Common dyspraxia symptoms in children
Dyspraxia is a disorder that affects the development of motor skills, coordination and strength. It may be the reason behind your child’s difficulty in doing things as simple as brushing teeth. In some children, dyspraxia may be associated with related problems, such as problems with perception, language and thought. If you are concerned your child may have dyspraxia, look out for these common warning signs and dyspraxia symptoms in children.
Warning signs of dyspraxia
Many children experience lags in development from time to time, which is not necessarily due to dyspraxia. However, when lags in development persist and do not come and go in children, this may be a sign that the child may have dyspraxia. Actually, one of the key warning sign of dyspraxia is consistent lags in normal stages development of a child.
Dyspraxia affects up to 10% of the population in varying degree with at least one child in every classroom being a dyspraxic child. While dyspraxia is not a learning disability (LD), many dyspraxic children require specific treatment just to manage. Contact your doctor as soon as possible if you notice these dyspraxia symptoms in children:
Dyspraxia symptoms very early in childhood
A dyspraxic child may take longer than usual to:
- - Crawl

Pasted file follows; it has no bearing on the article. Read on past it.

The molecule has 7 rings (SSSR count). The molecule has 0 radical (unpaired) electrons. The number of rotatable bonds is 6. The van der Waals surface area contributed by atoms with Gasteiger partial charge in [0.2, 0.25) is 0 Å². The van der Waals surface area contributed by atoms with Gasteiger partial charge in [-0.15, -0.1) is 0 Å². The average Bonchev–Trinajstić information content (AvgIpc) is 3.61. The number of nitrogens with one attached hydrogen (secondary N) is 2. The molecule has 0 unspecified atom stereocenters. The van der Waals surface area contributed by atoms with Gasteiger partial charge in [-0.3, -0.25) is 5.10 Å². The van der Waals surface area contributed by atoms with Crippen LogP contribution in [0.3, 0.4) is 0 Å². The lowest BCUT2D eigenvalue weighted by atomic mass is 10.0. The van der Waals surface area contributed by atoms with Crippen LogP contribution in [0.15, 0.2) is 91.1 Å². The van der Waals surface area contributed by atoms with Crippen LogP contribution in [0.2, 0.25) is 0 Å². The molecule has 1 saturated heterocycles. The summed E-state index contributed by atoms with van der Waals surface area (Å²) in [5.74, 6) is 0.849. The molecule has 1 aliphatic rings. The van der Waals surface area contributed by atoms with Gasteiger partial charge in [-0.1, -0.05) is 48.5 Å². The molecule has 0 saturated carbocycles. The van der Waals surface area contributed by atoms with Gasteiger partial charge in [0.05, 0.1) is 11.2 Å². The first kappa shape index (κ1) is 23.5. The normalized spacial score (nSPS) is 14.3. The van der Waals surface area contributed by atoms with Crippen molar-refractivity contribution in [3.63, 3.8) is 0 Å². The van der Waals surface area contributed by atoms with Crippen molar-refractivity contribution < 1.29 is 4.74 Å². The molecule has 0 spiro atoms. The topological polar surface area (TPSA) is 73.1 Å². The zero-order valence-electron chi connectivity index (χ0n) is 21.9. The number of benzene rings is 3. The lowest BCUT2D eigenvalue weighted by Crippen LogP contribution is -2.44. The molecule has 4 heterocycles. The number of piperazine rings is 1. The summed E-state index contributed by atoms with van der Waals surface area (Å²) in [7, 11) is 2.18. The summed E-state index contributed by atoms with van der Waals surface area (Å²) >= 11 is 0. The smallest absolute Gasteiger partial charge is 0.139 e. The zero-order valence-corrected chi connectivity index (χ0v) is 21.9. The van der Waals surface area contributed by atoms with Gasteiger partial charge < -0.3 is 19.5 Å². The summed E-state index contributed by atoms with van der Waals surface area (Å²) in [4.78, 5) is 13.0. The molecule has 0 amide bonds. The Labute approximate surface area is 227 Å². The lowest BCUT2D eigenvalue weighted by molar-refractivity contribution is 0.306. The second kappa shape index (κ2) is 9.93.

- - Sit
- - Stand
- - Walk
- - Speak
- - Build vocabulary.
Dyspraxia symptoms in early childhood
A dyspraxic child may later on have apparent problems with:
- - Concentration and processing thoughts
- - Classroom activities, such as drawing, colouring and playing jig-saw games
- - Carrying out subtle movements, such as dressing up, tying shoelaces and doing up zips and buttons on their own
- - Carrying out playground activities, such as jumping, running, kicking a ball and catching a ball.
Dyspraxia symptoms later on in childhood
Many of the warning signs and dyspraxia symptoms seen in children early on in development do not improve later on in childhood. If they improve, they do so only slightly. As a result, children with dyspraxia later on in childhood:
- - Have difficulty remembering things
- - Have difficulty following instructions
- - Have difficulty in mathematics
- - Spend too long getting writing done
- - React to all stimuli equally without automatically filtering out irrelevant stimuli
- - Respond well to learning on a one-on-one basis, but not so well in a classroom setting where other kids are present.
These warning signs and symptoms are just some of the most common you should look out for. Seek medical attention as soon as you notice the signs for appropriate diagnosis and treatment.
Remember although dyspraxia is not curable, a child can improve with time if diagnosed early. The earlier a child is diagnosed, the better and faster the child’s improvement will be.